People v. Bennett
; 2011 DJ DAR 11027; DJ, 7/22/11; C/A 2nd, Div. 1

July 8, 2011

CALIFORNIA CRIMINAL LAW: KIDNAPPING REVERSED

The defendant actually wins one issue in this death penalty affirmance, not that it does this actual defendant any good. The defendant was convicted, in addition to murder, of kidnapping. In Martinez (20 C4th 225), the California Supreme Court held that the jury is required to consider the totality of the circumstances in determining whether the movement of the victim was substantial enough to qualify as a kidnapping. The previous rule was exclusively dependent on the distance involved. The judge here instructed the jury under the previous rule. The California Supreme Court finds error and reverses the kidnapping conviction.

People v. Castaneda; 2011 DJ DAR 9863; DJ, 7/1/11; Cal. Supremes

July 6, 2011

LAW OFFICES OF MARY PREVOST: U.S. SUPREME CURT GRANTS CERTIORARI IN NEW EVIDENCE CASE POST BULLCOMING

The U.S. Supreme Court has granted certiorari in Williams v. Illinois. The case
is a DNA confrontation case where an expert witness rendered an expert opinion based upon the DNA work of others. The case squarely addresses the issue unresolved by Bullcoming as to whether or not the Confrontation Clause permits an expert witness to render an opinion based upon reviewing what is otherwise testimonial evidence. Also, DNA testing often involves multiple experts. Allowing one expert to testify is in keeping with the dissenters' concerns in Bullcoming.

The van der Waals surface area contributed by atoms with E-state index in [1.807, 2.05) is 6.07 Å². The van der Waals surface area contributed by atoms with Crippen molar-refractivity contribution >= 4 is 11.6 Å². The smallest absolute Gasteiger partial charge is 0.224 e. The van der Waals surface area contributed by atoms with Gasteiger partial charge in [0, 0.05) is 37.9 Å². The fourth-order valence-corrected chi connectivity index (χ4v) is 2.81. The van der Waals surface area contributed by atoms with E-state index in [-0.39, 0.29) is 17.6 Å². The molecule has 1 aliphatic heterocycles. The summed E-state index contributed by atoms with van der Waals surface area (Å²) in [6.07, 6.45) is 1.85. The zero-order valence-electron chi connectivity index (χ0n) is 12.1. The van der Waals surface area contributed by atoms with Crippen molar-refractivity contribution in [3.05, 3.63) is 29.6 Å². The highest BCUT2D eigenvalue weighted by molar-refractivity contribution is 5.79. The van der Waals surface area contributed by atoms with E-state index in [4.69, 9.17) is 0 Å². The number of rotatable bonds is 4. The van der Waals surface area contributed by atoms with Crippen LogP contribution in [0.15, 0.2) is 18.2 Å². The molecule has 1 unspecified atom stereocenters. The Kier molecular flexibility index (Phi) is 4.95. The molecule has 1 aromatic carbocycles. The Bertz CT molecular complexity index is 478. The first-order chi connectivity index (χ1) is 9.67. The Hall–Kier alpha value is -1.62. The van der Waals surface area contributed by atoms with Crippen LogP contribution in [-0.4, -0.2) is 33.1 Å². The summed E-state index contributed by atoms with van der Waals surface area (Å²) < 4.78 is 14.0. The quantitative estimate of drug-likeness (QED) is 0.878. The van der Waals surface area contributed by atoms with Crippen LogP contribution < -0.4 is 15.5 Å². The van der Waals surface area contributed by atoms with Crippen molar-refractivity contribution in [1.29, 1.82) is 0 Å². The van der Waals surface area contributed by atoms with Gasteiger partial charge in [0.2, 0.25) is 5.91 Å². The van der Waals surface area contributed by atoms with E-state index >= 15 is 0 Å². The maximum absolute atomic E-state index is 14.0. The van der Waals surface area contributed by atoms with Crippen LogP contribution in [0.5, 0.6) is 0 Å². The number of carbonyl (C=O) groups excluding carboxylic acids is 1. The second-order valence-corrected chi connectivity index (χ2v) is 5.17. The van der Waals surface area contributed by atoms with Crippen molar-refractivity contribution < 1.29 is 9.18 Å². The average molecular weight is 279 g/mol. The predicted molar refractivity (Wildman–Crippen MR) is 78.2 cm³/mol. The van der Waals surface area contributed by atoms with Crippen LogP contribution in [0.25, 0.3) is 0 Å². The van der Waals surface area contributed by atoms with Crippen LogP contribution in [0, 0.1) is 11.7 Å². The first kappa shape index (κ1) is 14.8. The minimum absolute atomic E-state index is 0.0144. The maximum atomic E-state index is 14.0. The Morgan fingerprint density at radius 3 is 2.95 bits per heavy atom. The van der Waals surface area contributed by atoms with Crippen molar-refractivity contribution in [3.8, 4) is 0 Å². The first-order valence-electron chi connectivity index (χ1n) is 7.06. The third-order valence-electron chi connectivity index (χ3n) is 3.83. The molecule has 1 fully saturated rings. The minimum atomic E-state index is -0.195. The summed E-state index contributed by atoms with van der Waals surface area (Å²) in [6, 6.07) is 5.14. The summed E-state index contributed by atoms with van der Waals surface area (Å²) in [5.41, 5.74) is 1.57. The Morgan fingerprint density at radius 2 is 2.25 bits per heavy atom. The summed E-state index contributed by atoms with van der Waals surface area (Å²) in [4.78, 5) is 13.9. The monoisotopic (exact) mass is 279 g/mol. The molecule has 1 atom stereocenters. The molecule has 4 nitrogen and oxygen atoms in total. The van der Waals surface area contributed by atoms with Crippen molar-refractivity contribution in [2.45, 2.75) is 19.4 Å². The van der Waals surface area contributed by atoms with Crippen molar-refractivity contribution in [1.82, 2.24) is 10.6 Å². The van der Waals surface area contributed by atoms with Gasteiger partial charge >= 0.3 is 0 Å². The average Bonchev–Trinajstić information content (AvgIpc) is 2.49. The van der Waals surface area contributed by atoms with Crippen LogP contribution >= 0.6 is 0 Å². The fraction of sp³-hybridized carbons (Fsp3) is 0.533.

July 5, 2011

CALIFORNIA CRIMINAL EVIDENCE: WE HAVE THE RIGHT TO CHALLENGE BREATH TESTING

A series of cases being handed down by the U.S. Supreme Court and California Court of appeals are being heralded by prosecutors as "new law." Once such case is the U.S. Supreme Court's decision in Bullcoming. Another is Vangelder, discussed below.

What is frightening about this prosecutorial harkening, however, is that none of this really is new law at all. It's always been the law. It's just that prosecutors and rogue judges' deviate from it. The "norm" has been: Violate Due Process and the evidence code in order to assist the prosecution in obtaining convictions.

But the U.S. Supremes recently, and now the California Court of Appeal, are pinning their ears back. And they better listen.

COURT OF APPEAL SAYS WE HAVE THE RIGHT TO CHALLENGE BREATH TESTING DEVICES